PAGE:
Terrestrial – There are several abiotic factors that affect abundance and distribution of organisms in aquatic environments including: Temperature – Most organisms prefer to live between 0 – 45 degrees Soil composition – Many species only prefer specific soil types. Rainfall patterns – Many organisms will only live in areas where the rainfall is specific to their needs. If the organisms prefer high rainfall and humidity it will live in areas where these conditions are prominent. Altitude – increasing altitude results in colder temperatures, reduced rainfall and decreased pressure which are specific factors that affect the abundance and distribution of the organism. Availability of salts – in the soil there must be specific salts for the plants. Plants will only thrive if there are those specific salts available.
There are also other factors that affect distribution and abundance of both aquatic and terrestrial organisms including: Availability of resources and Limiting factors – A limiting factor is a single resource that determines the maximum population of a specific species in that area. In aquatic environments this could be factors such as food resources. The amount of food available will determine the abundance of the organism in that environment. Competition – Competition for resources from both the same species and other species for specific resources can alter the abundance and distribution of that aquatic organism in that particular environment. Predation – This is when one organism consumes another. If a species has numerous predators in its environment, its abundance and distribution will fluctuate. Ability to mate – This refers to the organisms ability to reproduce efficiently. If the organism reproduces extremely quickly its distribution and abundance are likely to rise dramatically whereas if it was the opposite the distribution and abundance will remain steady. Chemical Factors – such as pH of the soil Dynamic Factors – such as wind speed and patterns, wave action. These are natural factors that will affect the organism and its environment. Describe the roles of photosynthesis and respiration in ecosystems
Photosynthesis is the process by which plants take carbon dioxide and water and with the use of sunlight convert it into glucose and oxygen.
6H2O + 6CO2 Light C6H12O6 + 6O2
Photosynthesis is significant in any ecosystem because it produces the chemical energy needed for all ecosystems to survive. The ultimate source of all energy on Earth is the sun. Plants use chlorophyll to capture some of the suns energy in photosynthesis. This is vital because this energy is then able to flow through the ecosystem for survival. Thus the ecosystem depends on plants conducting photosynthesis.
The overall role of photosynthesis is to provide energy for all other organisms in the ecosystem. The plants conduct photosynthesis to store energy. The plant gets eaten by an animal and part of the stored energy (about 10%) is passed on to the animal and so on. In ecosystems there is no re-use of energy. It is either used by the living thing or lost as heat. Because of this, a continual input of energy is required to keep living systems functioning and that is the ultimate role of photosynthesis.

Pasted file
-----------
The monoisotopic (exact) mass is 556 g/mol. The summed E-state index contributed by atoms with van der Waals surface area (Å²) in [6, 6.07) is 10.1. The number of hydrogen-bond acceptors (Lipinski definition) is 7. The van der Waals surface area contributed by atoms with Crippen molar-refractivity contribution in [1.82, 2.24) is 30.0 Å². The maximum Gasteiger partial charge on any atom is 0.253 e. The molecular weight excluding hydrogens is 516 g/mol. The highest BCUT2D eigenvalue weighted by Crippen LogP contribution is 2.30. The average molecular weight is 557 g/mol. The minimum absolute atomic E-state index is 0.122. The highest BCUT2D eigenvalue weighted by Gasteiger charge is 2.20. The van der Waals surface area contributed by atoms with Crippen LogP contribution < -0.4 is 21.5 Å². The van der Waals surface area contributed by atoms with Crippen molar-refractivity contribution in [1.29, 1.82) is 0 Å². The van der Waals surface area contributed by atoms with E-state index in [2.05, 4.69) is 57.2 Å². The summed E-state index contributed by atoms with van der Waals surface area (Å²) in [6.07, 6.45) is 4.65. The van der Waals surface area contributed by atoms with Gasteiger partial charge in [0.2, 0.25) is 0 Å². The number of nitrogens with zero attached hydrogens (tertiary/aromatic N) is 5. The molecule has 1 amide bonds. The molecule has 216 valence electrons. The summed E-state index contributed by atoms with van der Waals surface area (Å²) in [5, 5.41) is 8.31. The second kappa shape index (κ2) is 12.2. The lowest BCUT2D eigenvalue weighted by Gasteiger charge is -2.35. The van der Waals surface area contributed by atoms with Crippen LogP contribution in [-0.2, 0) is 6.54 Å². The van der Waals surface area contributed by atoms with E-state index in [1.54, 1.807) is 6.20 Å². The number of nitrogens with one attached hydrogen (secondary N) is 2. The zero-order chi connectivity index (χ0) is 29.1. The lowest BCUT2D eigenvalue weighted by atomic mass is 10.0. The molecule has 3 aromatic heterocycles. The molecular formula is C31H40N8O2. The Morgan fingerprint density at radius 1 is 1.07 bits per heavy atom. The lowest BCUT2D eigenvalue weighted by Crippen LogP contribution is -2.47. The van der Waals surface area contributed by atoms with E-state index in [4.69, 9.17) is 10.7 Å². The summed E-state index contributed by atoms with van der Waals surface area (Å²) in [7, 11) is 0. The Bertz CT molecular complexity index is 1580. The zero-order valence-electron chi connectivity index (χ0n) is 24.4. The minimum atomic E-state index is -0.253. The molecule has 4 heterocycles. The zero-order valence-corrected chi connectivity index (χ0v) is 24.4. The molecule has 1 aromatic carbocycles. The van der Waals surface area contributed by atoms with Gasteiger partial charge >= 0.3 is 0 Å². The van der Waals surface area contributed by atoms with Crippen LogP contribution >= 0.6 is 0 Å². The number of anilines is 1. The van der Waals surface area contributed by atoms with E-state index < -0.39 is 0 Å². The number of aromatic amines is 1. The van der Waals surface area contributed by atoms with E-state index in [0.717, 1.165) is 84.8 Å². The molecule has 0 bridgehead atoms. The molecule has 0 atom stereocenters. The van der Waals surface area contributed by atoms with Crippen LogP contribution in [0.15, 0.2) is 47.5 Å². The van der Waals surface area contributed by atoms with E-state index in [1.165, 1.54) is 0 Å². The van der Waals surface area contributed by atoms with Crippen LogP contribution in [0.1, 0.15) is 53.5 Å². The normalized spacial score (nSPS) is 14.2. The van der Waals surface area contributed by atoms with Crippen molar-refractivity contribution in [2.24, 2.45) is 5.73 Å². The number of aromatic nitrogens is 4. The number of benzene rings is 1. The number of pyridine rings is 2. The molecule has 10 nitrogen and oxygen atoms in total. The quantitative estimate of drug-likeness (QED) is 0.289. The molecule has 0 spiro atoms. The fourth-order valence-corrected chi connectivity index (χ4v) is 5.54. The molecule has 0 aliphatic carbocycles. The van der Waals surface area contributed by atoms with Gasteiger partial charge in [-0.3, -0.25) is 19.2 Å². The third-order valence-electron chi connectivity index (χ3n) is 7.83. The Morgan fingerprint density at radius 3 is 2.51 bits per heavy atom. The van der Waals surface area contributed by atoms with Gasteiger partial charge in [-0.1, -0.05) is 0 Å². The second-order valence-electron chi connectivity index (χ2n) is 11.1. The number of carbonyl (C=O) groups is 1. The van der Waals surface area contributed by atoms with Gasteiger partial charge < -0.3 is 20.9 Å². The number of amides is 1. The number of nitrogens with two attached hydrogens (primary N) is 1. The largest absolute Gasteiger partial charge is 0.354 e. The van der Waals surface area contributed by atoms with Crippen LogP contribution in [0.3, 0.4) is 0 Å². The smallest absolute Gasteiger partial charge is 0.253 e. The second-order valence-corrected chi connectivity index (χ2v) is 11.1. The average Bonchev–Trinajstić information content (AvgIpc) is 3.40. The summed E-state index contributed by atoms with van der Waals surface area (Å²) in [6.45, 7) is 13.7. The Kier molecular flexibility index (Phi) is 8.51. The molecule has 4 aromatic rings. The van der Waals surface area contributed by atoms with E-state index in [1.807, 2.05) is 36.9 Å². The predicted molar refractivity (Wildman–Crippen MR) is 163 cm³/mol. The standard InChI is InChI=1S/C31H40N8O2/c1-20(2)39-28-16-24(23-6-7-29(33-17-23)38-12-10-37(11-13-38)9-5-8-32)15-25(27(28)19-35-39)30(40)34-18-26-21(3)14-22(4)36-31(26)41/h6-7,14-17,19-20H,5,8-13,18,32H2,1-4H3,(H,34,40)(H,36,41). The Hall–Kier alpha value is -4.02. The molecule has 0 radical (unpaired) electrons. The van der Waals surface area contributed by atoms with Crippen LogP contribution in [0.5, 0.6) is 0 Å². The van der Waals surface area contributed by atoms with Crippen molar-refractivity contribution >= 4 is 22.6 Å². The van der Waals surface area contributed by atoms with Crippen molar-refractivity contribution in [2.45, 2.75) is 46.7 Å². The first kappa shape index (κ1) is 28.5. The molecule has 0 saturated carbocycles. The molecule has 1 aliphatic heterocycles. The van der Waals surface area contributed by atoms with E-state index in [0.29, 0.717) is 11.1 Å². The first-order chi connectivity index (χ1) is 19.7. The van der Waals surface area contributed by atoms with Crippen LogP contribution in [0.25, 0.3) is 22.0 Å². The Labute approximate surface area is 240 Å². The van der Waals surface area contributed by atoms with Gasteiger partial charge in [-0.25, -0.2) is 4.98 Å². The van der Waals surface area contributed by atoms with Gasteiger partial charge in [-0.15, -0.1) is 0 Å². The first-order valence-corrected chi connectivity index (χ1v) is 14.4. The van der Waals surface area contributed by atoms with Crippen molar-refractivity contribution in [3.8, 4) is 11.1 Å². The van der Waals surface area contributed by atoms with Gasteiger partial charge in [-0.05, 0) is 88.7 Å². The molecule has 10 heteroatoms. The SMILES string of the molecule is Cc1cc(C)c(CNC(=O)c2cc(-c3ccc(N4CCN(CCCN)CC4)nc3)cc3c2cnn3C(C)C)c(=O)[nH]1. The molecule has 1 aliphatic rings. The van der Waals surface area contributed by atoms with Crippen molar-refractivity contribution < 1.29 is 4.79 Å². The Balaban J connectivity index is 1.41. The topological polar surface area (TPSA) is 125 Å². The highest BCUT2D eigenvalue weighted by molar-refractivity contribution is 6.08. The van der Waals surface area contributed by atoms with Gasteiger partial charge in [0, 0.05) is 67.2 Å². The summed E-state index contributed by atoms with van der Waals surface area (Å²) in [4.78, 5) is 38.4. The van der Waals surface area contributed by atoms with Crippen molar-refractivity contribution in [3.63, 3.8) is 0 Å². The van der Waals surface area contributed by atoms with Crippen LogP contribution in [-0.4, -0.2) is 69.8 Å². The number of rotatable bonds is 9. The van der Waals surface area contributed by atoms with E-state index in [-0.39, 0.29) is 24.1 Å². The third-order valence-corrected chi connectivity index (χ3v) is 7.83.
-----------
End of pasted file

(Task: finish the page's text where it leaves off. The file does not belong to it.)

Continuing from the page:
Respiration takes place in the mitochondria of all living cells and results in the release of energy for organisms to use. Glucose if broken down in the presence of oxygen to produce carbon dioxide and water and in doing so energy is released. Energy in the form of ATP (adenosine tri-phosphate) is released as heat from this process and is used for cell functions such as growth, repair and maintenance.
The role of respiration is to remove oxygen from the air, return carbon dioxide to the air and provide energy for the organism. Thus, organisms respire in order to carry out daily activities. The role of respiration is to use the stored energy within an organism to carry out its daily functions. Without respiration, an ecosystem wouldn’t function as none of the organisms would be able to use the energy they had stored which means they would die.
•identify uses of energy by organisms
Majority of the energy in an ecosystem is lost as heat which is beneficial to most organisms as the cells and enzymes thrive under warm conditions.
Organisms use energy for many purposes including: Synthesis of complex molecules such as proteins, lipids, carbohydrates and nucleic acids. Growth involving the division, elongation and differentiation of cells Repair and maintenance of damaged or old cells Active transport of materials across cell membranes Functioning of special cells that need extra energy, such as nerves, muscles, liver etc. Transport of materials within organisms such as in the circulatory systems of animals Other daily activities such as movement, making sound, producing heat and producing light (called bioluminescence). Each local aquatic or terrestrial ecosystem is unique. Examine trends in population estimates for some plant and animal species within an ecosystem.
Transects can be used to determine the distribution of an organism.
Transects - A transect is a narrow strip that crosses the entire area being studied, from one side to the other. Transects provide an accurate and easy method of representing an area. Plants are usually the subjects of transects, but the distribution of extremely slow or non-moving animals can still be calculated. There are two types of transects - plan sketch and profile sketch. A plan sketch is an aerial or surface view of a representative area within an ecosystem. A profile sketch is a side-on view of an area showing to scale the distribution of organisms along a line.